The European Central Bank (ECB) has announced a cut to interest rates and a new €400 billion (£323 billion) programme to boost bank lending as it acts to ward off deflationary pressures.
The ECB has cut its main rate, which is used as a benchmark for consumer borrowing, from 0.25% to 0.15%. And it has entered unchartered territory by introducing a negative deposit rate, of -0.1%, meaning banks will be charged to park their cash with it. The rate for the ECB’s marginal lending facility has also been cut, from 0.75% to 0.40%. ECB president Mario Draghi said rates were likely to remain at those levels 'for an extended period of time in view of the current outlook for inflation'.
Draghi has also announced the launch of a new long term refinancing operation (LTRO) designed to boost bank lending. The ECB will provide €400 billion of cheap loans to banks in two rounds, in September and December this year. Banks will be able to borrow up to 7% of the value of their loans to the 'non-financial' parts of the eurozone economy, not including mortgage lending, at a rate of 0.10% above the ECB's main interest rate, which now stands at 0.15%.
He said the ECB was also looking at buying asset-backed securities from banks, allowing them to sell on their small business loans.
The ECB has also cut its economic forecast for this year from 1.2% growth to 1%, although it expected 1.7% growth in 205, up for its previous 1.5% prediction. Inflation is expected to reach 0.7% this year, 1.1% in 2015 and 1.4% in 2016.
Draghi said the measures would 'contribute to a return of inflation rates to levels closer to 2%'. 'Inflation expectations for the euro area over the medium to long term continue to be firmly anchored in line with our aim of maintaining rates below, but close to 2%,' he said.
The euro, which had been hovering around four-month lows in the run-up to the announcement, slumped to $1.3530 on the news. The FTSE 100 jumped 28 points, or 0.4%, as Draghi outlined the ECB's stimulus actions. Eurozone index the Euro Stoxx 50 hit a session high, up 1.1%.
The ECB has cut rates in a bid to stave off the threat of deflation in the eurozone. Inflation currently stands at just 0.5%, well below the ECB’s 2% target, while gross domestic product growth fell to 0.2% in May.
Carsten Brzeski, economist at ING, said the ECB had 'entered new unchartered territory in its quest to support the eurozone economy' by introducing a negative deposit rate.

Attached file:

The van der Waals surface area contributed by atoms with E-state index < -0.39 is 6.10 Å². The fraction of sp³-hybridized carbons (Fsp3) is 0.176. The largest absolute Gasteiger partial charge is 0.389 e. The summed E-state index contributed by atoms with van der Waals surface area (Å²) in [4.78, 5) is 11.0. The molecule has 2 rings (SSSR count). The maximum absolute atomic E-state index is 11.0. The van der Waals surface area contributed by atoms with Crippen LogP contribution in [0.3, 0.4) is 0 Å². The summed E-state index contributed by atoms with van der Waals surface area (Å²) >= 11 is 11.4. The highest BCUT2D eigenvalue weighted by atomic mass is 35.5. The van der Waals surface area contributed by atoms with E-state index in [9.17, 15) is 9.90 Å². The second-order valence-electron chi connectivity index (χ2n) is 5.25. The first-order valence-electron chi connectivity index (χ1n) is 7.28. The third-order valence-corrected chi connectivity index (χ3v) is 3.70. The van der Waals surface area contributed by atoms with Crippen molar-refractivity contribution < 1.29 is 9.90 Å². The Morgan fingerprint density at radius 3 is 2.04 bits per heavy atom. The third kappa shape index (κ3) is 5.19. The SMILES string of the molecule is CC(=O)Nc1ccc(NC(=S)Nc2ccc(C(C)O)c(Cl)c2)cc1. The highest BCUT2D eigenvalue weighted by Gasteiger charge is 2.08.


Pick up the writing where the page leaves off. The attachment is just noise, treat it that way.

'Will it help to kick-start the economy? Probably not, but at least it demonstrates the ECB's determination and ability to act,' he said.
Azad Zangana, European economist at fund group Schroders, disputed the rationale behind negative deposit rates.
'We have disagreed with the move to cut the deposit rate in the past, as we expect banks to simply pass on the costs to households and businesses, either by charging fees for savers, but more likely through higher interest rates on new borrowers - the opposite of what the ECB is trying to achieve,' he said.
Earlier, the Bank of England monetary policy committee kept UK interest rates on hold at 0.5%.
FTSE drifts lower on day of reckoning for ECB
10:22 The FTSE 100 has drifted lower ahead of today's European Central Bank (ECB) meeting, which is expected to yield stimulus action in the face of deflationary threats for the eurozone.
Traders have remained cautious in the run-up to the meeting, with the UK blue-chip index shedding eight points, or 0.2%, to 3,635.
With inflation in the eurozone currently standing at 0.5%, well below the ECB's 2% target, and gross domestic product growth having fallen to 0.2% in May, ECB president Mario Draghi is widely expected to announce stimulus measures. Cuts to interest rates are expected, as are measures to ease bank lending. The euro has been hovering around four-months lows in the run-up to the meeting, and is currently trading at $1.3611.
'Expectations have been running high since president Draghi's statement in last month's press conference that the ECB is "comfortable" taking action in June,' said CMC Markets UK analyst Jasper Lawler.
'Subsequent supportive statements for unconventional measures from the German Bundesbank have added to speculation that something big is about to go down.'
Smith & Nephew (SN) bucked the trend for caution, however, jumping 5.2% to £11.19 on reports the medical device maker could be subject to a bid from US rival Medtronic (MDT.N).
Bloomberg has reported that Medtronic's preparations for a bid are at an early stage and that no offer is imminent. Smith & Nephew's share price has surged in the past two weeks on takeover talk, with US company Stryker (SYK.N) last week forced to deny it was preparing a bid.
Miners were amongst the losers after data showed growth in the services sector of top metals consumer China retreated to a four-month low in May. The China services purchasing managers' index fell to 50.7 last month from 51.4 in April. Any reading above 50 indicates expansion. Randgold Resources (RRS) was the worst hit, falling 1.5% to £43.21, while Fresnillo (FRES) fell 1.1% to 780.8p and Anglo American (AAL) fell 1.2% to £14.44.
Outside the FTSE 100, shares in haulier and freight services provider Wincaton (WIN) surged by 9.7% to 130.8p after the FTSE Small Cap company announced a 20% rise in profits and revealed new contract wins.